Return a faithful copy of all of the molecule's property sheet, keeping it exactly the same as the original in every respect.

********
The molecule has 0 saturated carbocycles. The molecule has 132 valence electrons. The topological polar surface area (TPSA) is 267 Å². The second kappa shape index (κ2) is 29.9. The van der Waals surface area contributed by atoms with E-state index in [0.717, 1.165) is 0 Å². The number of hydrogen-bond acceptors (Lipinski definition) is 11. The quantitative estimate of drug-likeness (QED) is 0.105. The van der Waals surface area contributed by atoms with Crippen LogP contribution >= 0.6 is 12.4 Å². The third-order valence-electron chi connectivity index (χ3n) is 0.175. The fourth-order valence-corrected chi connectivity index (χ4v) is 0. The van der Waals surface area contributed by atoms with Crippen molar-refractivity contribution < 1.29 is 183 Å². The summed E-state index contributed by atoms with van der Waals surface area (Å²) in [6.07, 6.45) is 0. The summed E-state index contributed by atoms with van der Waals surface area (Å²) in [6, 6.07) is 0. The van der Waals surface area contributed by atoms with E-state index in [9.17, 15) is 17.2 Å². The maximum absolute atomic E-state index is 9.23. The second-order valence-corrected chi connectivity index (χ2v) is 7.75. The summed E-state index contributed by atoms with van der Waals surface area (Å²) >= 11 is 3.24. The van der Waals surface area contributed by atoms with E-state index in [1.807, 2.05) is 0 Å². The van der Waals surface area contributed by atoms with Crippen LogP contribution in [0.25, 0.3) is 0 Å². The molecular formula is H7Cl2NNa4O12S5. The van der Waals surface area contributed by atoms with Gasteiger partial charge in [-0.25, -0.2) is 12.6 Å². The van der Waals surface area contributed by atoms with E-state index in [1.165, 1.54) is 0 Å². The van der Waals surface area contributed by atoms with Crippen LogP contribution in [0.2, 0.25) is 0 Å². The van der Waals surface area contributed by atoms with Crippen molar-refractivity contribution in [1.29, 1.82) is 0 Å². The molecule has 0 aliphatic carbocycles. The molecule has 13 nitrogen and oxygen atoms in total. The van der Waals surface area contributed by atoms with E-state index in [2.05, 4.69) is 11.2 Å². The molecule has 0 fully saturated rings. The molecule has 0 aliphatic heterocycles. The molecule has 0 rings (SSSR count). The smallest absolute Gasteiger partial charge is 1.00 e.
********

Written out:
The molecule has 0 saturated carbocycles. The molecule has 132 valence electrons. The topological polar surface area (TPSA) is 267 Å². The second kappa shape index (κ2) is 29.9. The van der Waals surface area contributed by atoms with E-state index in [0.717, 1.165) is 0 Å². The number of hydrogen-bond acceptors (Lipinski definition) is 11. The quantitative estimate of drug-likeness (QED) is 0.105. The van der Waals surface area contributed by atoms with Crippen LogP contribution >= 0.6 is 12.4 Å². The third-order valence-electron chi connectivity index (χ3n) is 0.175. The fourth-order valence-corrected chi connectivity index (χ4v) is 0. The van der Waals surface area contributed by atoms with Crippen molar-refractivity contribution < 1.29 is 183 Å². The summed E-state index contributed by atoms with van der Waals surface area (Å²) in [6.07, 6.45) is 0. The summed E-state index contributed by atoms with van der Waals surface area (Å²) in [6, 6.07) is 0. The van der Waals surface area contributed by atoms with E-state index in [9.17, 15) is 17.2 Å². The maximum absolute atomic E-state index is 9.23. The second-order valence-corrected chi connectivity index (χ2v) is 7.75. The summed E-state index contributed by atoms with van der Waals surface area (Å²) >= 11 is 3.24. The van der Waals surface area contributed by atoms with E-state index in [1.807, 2.05) is 0 Å². The van der Waals surface area contributed by atoms with Crippen LogP contribution in [0.25, 0.3) is 0 Å². The molecular formula is H7Cl2NNa4O12S5. The van der Waals surface area contributed by atoms with Gasteiger partial charge in [-0.25, -0.2) is 12.6 Å². The van der Waals surface area contributed by atoms with E-state index in [1.165, 1.54) is 0 Å². The van der Waals surface area contributed by atoms with Crippen LogP contribution in [0.2, 0.25) is 0 Å². The van der Waals surface area contributed by atoms with Crippen molar-refractivity contribution in [1.29, 1.82) is 0 Å². The molecule has 0 aliphatic carbocycles. The molecule has 13 nitrogen and oxygen atoms in total. The van der Waals surface area contributed by atoms with E-state index in [2.05, 4.69) is 11.2 Å². The molecule has 0 fully saturated rings. The molecule has 0 aliphatic heterocycles. The molecule has 0 rings (SSSR count). The smallest absolute Gasteiger partial charge is 1.00 e.